• Abstract: This presentation will provide an overview of common SQL Server discovery, privilege escalation, persistence, and data targeting techniques. Techniques will be shared for escalating privileges on SQL Server and associated Active Directory domains. Finally I'll show how PowerShell automation can be used to execute the SQL Server attacks on scale with PowerUpSQL. All scripts demonstrated during the presentation are available on GitHub. This should be useful to penetration testers and system administrators trying to gain a better understanding of their SQL Server attack surface and how it can be exploited.
    • Bio: Scott is a security consultant that performs application and network penetration tests at NetSPI.
  • Will Caruana - "Hacking your local government"
    • Abstract: We live in an age defined by an increasing prominence of technological improvements and innovations. As hackers, it is our responsibility to properly inform decisions in the public realm that have a direct consequence on technology-oriented decisions. An ideal way to enact such small, relevant changes is to become involved in local government. This has the benefit of both beneficially shaping local communities and serving as a platform to educate local politicians on technological issues as they seek higher office. As a case example, I will discuss my experience working to construct a municipally owned fiber network in a suburb of Springfield, MA.
    • Bio: I served on the a few committees for the town of Wilbraham MA. I have a BS in political science from Salem State Univ and enjoy high voltage.
  • M4n_in_Bl4ck - "Threat Intelligence 101: Separating Signal from Noise"
    • Abstract: Threat Intel is the new magic buzzword for what separates one vendor's product from another. However, Threat Intel is as nebulous and mysterious as ever, because vendors hide what it is behind claims it is their Secret Sauce. Threat Intel is a valuable part of any Incident Reponder's arsenal, though the bad actors are making better use of it that we are. This talk is designed to discuss what the world believes Threat Intel means, what it should mean to you, where to get it, and how to find value in it.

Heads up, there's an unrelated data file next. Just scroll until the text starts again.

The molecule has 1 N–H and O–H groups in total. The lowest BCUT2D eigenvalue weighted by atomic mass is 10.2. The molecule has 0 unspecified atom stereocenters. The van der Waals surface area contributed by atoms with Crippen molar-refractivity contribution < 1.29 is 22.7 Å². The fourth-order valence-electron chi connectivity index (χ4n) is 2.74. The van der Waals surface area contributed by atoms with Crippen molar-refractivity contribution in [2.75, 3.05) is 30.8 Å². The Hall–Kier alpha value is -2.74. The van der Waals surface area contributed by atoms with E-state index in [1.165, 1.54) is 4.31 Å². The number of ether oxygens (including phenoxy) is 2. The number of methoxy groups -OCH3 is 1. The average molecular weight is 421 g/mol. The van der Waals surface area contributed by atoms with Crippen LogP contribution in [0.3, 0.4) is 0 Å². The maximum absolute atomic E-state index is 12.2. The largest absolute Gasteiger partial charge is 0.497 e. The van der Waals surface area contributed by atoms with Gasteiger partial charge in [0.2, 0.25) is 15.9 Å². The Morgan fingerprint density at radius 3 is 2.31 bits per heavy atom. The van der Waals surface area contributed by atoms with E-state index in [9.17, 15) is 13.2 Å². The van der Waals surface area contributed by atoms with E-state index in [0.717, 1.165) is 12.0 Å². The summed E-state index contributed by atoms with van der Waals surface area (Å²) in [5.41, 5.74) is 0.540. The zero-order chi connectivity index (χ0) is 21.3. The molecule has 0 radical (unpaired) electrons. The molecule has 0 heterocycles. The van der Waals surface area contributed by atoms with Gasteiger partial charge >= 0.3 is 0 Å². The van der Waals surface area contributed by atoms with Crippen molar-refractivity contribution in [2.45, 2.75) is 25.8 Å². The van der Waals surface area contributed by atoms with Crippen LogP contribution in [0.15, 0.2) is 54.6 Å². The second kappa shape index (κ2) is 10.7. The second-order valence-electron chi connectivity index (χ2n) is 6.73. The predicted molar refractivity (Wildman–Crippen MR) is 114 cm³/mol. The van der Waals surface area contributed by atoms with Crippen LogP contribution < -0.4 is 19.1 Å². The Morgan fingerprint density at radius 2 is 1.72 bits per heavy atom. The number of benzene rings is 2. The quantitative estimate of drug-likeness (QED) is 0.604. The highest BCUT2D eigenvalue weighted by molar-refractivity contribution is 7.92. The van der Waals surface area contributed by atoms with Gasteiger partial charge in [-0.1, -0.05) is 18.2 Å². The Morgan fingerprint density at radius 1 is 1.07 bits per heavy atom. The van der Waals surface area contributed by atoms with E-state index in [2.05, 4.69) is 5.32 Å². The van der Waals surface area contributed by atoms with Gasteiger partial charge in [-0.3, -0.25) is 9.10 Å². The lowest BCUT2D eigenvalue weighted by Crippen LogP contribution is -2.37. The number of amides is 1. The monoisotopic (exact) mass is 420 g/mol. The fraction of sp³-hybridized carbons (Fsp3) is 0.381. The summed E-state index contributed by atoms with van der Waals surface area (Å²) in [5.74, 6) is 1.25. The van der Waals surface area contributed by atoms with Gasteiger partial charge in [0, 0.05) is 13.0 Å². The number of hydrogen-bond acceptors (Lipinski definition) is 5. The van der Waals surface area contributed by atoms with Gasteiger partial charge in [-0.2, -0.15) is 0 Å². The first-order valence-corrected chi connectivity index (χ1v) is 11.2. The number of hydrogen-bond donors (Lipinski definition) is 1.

• Bio: Institutional defender and Incident Responder. Spends too much time veting vendor promises looking for nuggets of truth. Decent chef.
  • Benjamin Brown - "Cryptocurrencies: You keep using that word, anonymity. I do not think it means what you think it means."
    • Abstract: Cryptocurrencies are seeing an enormous uptick in use. While much of that use shows through the media as illicit or crime oriented, cryptocurrencies are seeing widespread legitimate use for transfers without the wiring fees, gifts, remittances, basic retail transactions, and as an alternative to an unstable fiat currency (think Argentina, South Africa, Brazil, Myanmar, Malaysia, and Indonesia). So much business is being done via cryptocurrency that the United States IRS just served a ""John Doe"" summons to Coinbase (currently the largest cryptocurrency exchange) requesting the identities of United States Coinbase customers who transferred any convertible virtual currency from 2013 to 2015 to ensure proper reporting and compliance under U.S. tax law. In this talk I will explain what cryptocurrencies are and what related blockchains are. I'll then give an overview of the current markets and valuations as well as the up and comers. With that foundation we can look at the erroneous claims of cryptocurrency "anonymity" and reveal how open transaction ledgers work. I will continue with current research, tools, and techniques for forensic cryptocurrency transaction analysis. We'll then turn to techniques transactors use to further obfuscate their transaction trail and what the weaknesses of those techniques are. Finally, we'll look at the current innovations targeting cryptocurrency privacy concerns, how they work, and what challenges they face.
    • Bio: Benjamin Brown currently works on darkweb research, threat intelligence (drink!), and incident response at Akamai Technologies.
  • H Kapp-Klote - "Why and How to Teach People _Cyber_ Isn't A Thing"
    • Abstract: An organizing group's security is only as strong as the guy who sets their password as "password123". And yet talking to people about cybersecurity who don't ""get it"" is about as appealing to both parties as rusty tool dentistry. This talk and discussion will cover how, why, and when to talk about security to organizers and activists without adding anything to anyone's FBI file.
    • Bio: H Kapp-Klote is not a robot.
  • Phil Gawron - "Something to hide - Why privacy matters and how to get yours back"
    • Abstract: The mindset of "If you aren't doing anything wrong, you've got nothing to hide" is BS. We all have something to hide. Honestly, we all are doing something that someone would consider to be wrong. Using Open-source intelligence (OSINT), I'll demonstrate how easy it is get too much information. For those who decide that they do want privacy, we will discuss various tools and methods to regain as much control of your on-line and off-line information as possible. While TOR and VPNs hide your IP address, they do very little to protect your privacy. Much more is needed. Learn about anonymous phone numbers, purchases, email addresses and even anonymous home ownership.
    • Bio: Phil Gawron is an infosec professional, defender of individual rights and prefers bourbon over beer, dogs over cats and truth over comfort.